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ALEC 240 - Presentation of Sales Strategies for Agricultural Audiences

ALEC 240 Research & Verbal Citation Guide

Citation Tools, Guides, and Managers


Here are some guidelines to keep in mind when preparing your verbal citations:

  • Be brief.
  • Introduce a source before sharing your cited ideas, facts, or quotations.
  • Use introductory phrases to make a citation to feel closer to natural speech.
  • Verbal citations are meant to give credibility to your work and help you avoid plagiarism.
  • Have a written long-form citation available to share with the group if you're asked for more information.

How to Prepare Verbal Citations

A citation's role is to inform your audience credibility of your sources and to help them find the source later. You want to highlight the most important parts of the source, or the who, what, where, and when:

  • Name of author
  • Author's credentials
  • Affiliated organization or institution
  • Title of publication
  • Type of source
  • Published date or issued date

Start your citation with an introductory phrase and include the source components that will help your audience find the source.

For example:

"According to Amanda Mull, a journalist at The Atlantic magazine, in her December 2020 article..."

"An April 2020 report by Emily Vogels for the Pew Research Center, shows how Americans are using the internet during the Covid-19 pandemic."

Caption are available in the video above. 

When to Cite/Avoiding Plagiarism

Instances requiring appropriate citations include when an author:

  • Uses direct quotations
  • Summarizes ideas with no modifications from the original source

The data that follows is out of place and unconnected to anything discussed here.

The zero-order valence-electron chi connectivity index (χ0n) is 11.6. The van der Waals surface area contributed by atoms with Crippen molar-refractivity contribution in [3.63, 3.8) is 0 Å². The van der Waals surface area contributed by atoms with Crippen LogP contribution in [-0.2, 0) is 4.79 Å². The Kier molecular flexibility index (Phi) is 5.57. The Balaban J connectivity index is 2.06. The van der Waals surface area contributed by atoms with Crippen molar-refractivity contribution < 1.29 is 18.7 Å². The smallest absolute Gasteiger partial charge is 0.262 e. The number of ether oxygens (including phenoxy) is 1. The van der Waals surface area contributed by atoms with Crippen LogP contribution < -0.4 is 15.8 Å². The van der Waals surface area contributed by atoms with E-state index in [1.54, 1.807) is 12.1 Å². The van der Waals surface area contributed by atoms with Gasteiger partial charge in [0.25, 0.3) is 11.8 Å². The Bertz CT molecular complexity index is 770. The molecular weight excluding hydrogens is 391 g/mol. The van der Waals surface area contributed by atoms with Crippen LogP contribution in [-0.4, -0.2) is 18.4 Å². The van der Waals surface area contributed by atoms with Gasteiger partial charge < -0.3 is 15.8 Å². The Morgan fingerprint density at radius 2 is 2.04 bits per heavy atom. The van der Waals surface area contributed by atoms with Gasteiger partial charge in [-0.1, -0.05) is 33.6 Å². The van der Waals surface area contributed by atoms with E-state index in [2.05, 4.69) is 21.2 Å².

• Reports statistics
  • Communicates others' opinions


However, a presenter does not need to provide citations for facts or statements that are within the limits of common knowledge.

Common knowledge may include:

  • Information or knowledge that most people are aware of
  • Information widely known by a cultural, social, political, or geopolitical group.
  • Information widely known within a specific academic discipline.


However, what is recognized as common knowledge can vary greatly from audience to audience. For example, developments during the Green Revolution of the 1950s and 1960s may be well known to audiences familiar with agriculture and would be considered common knowledge. On the other hand, if this same information was presented to an audience with no prior experience in agriculture, a citation may be needed as these facts would not be considered common knowledge.

A presenter must always be aware of the audience's expertise or limitations when constructing a speech and developing appropriate citations.